IPCC Special Report on Global Warming of 1.5C

Wondering about the cover of the IPCC SR15 report? Based on a graph which shows how we would need to change direction to limit global warming to 1.5°C (Source: IPCC SR15).

­­The Intergovermental Panel on Climate Change (IPCC) has just released the 1.5°C Special Report (SR15), addressing the impacts of global warming of 1.5°C above pre-industrial levels and related to greenhouse gas emission pathways, in the context of strengthening the global response to the climate change threat, sustainable development, and efforts to eradicate poverty.

Among the main highlights, the SR15 report states human activities are estimated to have caused approximately 1.0°C of global warming above pre-industrial levels, with a likely range of 0.8°C to 1.2°C, and it is likely to reach 1.5°C between 2030 and 2052 if it continues to increase at the current rate (high confidence).

Climate-related risks for natural and human systems are higher for global warming of 1.5°C than at present, but lower than at 2°C. These risks depend on the magnitude and rate of warming, geographic location, levels of development and vulnerability, and on the choices and implementation of adaptation and mitigation options (high confidence).

By 2100, global mean sea level rise is projected to be around 0.1 meter lower with global warming of 1.5°C compared to 2°C (medium confidence). Sea level will continue to rise well beyond 2100 (high confidence), and the magnitude and rate of this rise depends on future emission pathways. A slower rate of sea level rise enables greater opportunities for adaptation in the human and ecological systems of small islands, low-lying coastal areas and deltas (medium confidence).

Model-based projections of global mean sea level rise (relative to 1986-2005) suggest an indicative range of 0.26 to 0.77 m by 2100 for 1.5°C global warming, 0.1 m (0.04-0.16 m) less than for a global warming of 2°C (medium confidence). A reduction of 0.1 m in global sea level rise implies that up to 10 million fewer people would be exposed to related risks, based on population in the year 2010 and assuming no adaptation (medium confidence).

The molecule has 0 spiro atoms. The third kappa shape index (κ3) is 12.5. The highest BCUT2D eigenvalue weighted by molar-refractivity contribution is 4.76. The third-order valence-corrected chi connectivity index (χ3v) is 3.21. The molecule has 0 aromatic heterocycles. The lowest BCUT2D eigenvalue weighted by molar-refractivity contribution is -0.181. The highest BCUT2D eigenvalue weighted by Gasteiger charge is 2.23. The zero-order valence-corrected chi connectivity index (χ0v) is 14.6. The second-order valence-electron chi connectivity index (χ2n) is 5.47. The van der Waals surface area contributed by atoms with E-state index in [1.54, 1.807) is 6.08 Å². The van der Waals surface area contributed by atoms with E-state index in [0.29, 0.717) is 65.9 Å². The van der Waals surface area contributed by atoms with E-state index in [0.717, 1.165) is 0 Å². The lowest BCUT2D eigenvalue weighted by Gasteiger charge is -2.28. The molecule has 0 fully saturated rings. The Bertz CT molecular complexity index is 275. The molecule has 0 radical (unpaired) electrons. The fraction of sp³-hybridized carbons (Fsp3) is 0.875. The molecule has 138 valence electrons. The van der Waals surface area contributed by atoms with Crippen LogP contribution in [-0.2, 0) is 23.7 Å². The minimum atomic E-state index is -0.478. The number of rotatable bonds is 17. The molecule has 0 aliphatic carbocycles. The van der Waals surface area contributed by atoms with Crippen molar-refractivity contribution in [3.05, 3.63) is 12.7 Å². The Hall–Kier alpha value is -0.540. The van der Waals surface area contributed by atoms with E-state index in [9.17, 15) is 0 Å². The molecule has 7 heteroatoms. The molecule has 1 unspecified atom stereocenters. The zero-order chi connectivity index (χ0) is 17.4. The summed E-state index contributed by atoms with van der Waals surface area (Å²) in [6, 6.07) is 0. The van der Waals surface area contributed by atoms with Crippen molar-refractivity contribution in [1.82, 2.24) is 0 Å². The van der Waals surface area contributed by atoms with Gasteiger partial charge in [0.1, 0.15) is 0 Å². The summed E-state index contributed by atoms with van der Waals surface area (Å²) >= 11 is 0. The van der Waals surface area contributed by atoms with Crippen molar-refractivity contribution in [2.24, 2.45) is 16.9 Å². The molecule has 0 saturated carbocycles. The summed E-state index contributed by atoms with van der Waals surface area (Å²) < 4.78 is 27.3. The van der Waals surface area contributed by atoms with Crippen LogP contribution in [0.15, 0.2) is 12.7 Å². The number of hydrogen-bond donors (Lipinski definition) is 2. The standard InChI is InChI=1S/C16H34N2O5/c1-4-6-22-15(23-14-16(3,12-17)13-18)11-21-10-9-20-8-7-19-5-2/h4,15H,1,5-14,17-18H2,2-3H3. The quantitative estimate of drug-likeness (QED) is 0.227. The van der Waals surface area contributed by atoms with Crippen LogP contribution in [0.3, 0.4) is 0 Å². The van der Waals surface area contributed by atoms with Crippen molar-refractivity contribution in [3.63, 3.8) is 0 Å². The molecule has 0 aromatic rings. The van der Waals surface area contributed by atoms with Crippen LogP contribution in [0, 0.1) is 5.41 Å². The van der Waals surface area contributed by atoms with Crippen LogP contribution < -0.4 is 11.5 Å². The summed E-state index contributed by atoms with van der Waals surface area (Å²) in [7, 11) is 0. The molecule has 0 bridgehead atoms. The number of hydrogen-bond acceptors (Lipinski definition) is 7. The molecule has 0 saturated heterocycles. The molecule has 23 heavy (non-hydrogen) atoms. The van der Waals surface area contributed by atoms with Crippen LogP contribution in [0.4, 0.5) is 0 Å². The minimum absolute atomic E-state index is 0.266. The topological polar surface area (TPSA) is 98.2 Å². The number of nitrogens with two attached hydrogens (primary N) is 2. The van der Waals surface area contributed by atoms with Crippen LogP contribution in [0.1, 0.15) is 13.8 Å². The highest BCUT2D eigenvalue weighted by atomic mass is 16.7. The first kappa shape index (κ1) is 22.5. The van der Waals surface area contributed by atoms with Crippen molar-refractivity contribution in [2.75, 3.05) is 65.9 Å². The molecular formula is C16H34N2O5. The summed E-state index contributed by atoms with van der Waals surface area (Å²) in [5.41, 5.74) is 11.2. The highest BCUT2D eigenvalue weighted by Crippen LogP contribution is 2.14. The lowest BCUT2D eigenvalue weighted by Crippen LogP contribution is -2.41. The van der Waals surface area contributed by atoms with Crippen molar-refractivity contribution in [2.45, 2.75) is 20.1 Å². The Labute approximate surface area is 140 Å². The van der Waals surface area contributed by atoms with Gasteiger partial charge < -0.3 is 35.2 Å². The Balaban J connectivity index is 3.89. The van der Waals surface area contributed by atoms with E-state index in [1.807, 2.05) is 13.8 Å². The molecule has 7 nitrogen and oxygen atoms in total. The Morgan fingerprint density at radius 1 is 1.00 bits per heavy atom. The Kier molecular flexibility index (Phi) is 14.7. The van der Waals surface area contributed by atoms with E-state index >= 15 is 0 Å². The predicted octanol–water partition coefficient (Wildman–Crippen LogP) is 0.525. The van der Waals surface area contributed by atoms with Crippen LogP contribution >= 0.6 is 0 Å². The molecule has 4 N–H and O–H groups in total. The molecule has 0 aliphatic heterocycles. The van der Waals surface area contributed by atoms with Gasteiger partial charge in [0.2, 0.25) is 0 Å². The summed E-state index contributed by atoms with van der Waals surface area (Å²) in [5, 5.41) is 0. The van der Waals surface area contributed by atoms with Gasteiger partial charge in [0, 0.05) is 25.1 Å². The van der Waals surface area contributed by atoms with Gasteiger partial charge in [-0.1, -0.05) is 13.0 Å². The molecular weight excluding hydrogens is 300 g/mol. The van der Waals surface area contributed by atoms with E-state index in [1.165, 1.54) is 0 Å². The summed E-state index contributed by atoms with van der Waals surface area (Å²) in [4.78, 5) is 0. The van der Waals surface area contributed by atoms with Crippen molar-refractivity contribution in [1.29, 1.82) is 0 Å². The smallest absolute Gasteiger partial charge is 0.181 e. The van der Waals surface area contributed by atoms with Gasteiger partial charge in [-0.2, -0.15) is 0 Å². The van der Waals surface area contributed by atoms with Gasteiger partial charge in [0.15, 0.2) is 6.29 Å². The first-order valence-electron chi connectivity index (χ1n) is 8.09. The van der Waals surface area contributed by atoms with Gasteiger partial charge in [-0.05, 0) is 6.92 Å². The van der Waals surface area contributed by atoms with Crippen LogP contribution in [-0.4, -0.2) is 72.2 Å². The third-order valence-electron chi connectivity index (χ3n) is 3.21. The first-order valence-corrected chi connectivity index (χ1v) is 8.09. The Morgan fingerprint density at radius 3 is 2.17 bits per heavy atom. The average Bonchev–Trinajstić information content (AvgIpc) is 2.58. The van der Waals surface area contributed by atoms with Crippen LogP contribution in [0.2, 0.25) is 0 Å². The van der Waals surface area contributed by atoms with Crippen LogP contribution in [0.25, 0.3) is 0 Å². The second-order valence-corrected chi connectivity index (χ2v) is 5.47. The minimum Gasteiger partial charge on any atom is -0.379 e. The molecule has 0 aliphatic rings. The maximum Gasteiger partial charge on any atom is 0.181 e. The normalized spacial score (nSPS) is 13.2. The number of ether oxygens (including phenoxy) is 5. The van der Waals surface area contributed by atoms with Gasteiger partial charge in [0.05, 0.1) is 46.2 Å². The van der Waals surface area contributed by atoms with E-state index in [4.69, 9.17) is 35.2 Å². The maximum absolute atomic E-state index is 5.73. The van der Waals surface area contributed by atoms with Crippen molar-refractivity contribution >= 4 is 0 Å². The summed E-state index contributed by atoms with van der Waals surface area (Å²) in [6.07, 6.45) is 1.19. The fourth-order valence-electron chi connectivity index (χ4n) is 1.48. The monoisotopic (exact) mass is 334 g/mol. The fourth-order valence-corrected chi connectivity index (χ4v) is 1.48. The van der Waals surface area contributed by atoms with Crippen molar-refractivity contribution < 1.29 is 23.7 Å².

Sea level rise will continue beyond 2100 even if global warming is limited to 1.5°C in the 21st century (high confidence). Marine ice sheet instability in Antarctica and/or irreversible loss of the Greenland ice sheet could result in multi-metre rise in sea level over hundreds to thousands of years. These instabilities could be triggered around 1.5°C to 2°C of global warming (medium confidence).

Increasing warming amplifies the exposure of small islands, low-lying coastal areas and deltas to the risks associated with sea level rise for many human and ecological systems, including increased saltwater intrusion, flooding and damage to infrastructure (high confidence). Risks associated with sea level rise are higher at 2°C compared to 1.5°C. The slower rate of sea level rise at global warming of 1.5°C reduces these risks enabling greater opportunities for adaptation including managing and restoring natural coastal ecosystems, and infrastructure reinforcement (medium confidence).

Climate-related risks to health, livelihoods, food security, water supply, human security, and economic growth are projected to increase with global warming of 1.5°C and increase further with 2°C. There are a wide range of adaptation options that can reduce the risks of climate change (high confidence). There are limits to adaptation and adaptive capacity for some human and natural systems at global warming of 1.5°C, with associated losses (medium confidence). The number and availability of adaptation options vary by sector (medium confidence).

Strengthening the capacities for climate action of national and sub-national authorities, civil society, the private sector, indigenous peoples and local communities can support the implementation of ambitious actions implied by limiting global warming to 1.5°C (high confidence). International cooperation can provide an enabling environment for this to be achieved in all countries and for all people, in the context of sustainable development. International cooperation is a critical enabler for developing countries and vulnerable regions (high confidence).

You can read and download the full IPCC Special Report Global Warming of 1.5°C here.

 

 

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